ECB issues warning to Greece
The European Central Bank told Greece today not to waste time trying to renegotiate its international bailout as government ministers hashed out a plan for easing its punishing terms before a review by the country's lenders.
Echoing Greece's euro zone partners, ECB policymaker Joerg Asmussen signalled that prime minister Antonis Samaras was unlikely to win much leeway in imposing austerity measures demanded by the European Union and IMF under its bailout programme.
"The first priority for the new Greek government has to be getting the programme back on track," Mr Asmussen, an ECB executive board member, said in a speech in Athens. "The new government should not lose precious time looking to avoid or loosen the programme."
Facing huge public pressure, Mr Samaras wants more time to meet targets and to dilute the austerity measures that have helped condemn Greece to a fifth year of recession.
Ministers from the conservative-led coalition were huddled in talks today to work out the plan before "troika" inspectors from the EU, ECB and IMF begin their review of Greece's faltering progress in fiscal adjustment and reforms.
Greek and troika sources said the inspectors would start their work on Wednesday, with mission chiefs also visiting to meet the new government. The process could take weeks.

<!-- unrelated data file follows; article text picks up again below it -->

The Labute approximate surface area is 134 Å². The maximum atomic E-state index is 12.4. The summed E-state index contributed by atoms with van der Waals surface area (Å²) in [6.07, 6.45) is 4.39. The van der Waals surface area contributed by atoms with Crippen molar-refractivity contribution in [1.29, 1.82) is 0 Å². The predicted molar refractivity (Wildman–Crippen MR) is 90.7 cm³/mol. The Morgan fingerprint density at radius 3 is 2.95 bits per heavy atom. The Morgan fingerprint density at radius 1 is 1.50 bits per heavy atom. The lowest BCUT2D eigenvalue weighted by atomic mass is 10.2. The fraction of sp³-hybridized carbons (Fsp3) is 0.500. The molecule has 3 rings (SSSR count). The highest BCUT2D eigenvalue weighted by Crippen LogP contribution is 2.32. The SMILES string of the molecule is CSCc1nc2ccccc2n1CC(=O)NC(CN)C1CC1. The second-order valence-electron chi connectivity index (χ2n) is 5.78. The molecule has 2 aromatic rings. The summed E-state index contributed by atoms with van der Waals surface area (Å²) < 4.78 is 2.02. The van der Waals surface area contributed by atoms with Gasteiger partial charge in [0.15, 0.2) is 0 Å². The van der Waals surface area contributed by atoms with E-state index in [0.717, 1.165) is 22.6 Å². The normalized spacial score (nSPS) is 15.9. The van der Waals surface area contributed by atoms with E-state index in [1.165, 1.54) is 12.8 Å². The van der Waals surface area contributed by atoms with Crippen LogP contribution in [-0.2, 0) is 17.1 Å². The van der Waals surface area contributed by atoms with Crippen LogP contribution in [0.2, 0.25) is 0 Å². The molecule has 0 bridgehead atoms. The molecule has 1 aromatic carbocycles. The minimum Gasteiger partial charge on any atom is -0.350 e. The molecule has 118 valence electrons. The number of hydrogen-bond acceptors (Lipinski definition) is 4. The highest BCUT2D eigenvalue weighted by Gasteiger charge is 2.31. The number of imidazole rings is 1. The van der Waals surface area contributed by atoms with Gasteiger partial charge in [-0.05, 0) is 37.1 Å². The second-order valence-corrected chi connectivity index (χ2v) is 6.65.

"We haven't seen any numbers for some time now. We need at least a week to catch up," a troika official told Reuters.
Mr Samaras's election victory on June 17th over a radical leftist bloc committed to tearing up the bailout deal removed the immediate threat of Greece crashing out of the euro.
But his uneasy coalition of right and left was forged on a promise to ease the burden on a society struggling with the tax hikes, job losses and wage cuts imposed as the price of two multi-billion-euro bailouts since 2010.
Mr Samaras (61) says the harsh austerity is only choking the Greek economy and delaying recovery.
The euro zone says the programme can be adjusted to take account of weeks of political paralysis during elections in May and June and the deeper than expected recession.
However, lenders led by Germany, the biggest contributor to the bailout, have ruled out any radical changes.
Opposition leader Alexis Tsipras, whose left-wing Syriza bloc surged into second place in the June election on a promise to reject the bailout, said Greece was "just chasing its tail".
"Continuing the bailout's austerity will push our country to voluntarily withdraw from the euro zone," he told the Economist Conference where Mr Asmussen spoke.
Mr Asmussen, a former adviser to German chancellor Angela Merkel, later met Greece's outgoing and incoming finance ministers, saying afterwards only that they had a "good first meeting".
Cabinet ministers gathered at the finance ministry to prepare for the troika visit and were expected to meet Mr Samaras, who is recovering from eye surgery, later in the day.
There was some relief when the government received the remaining €1 billion portion of its latest bailout tranche worth €5.2 billion, a senior government official said.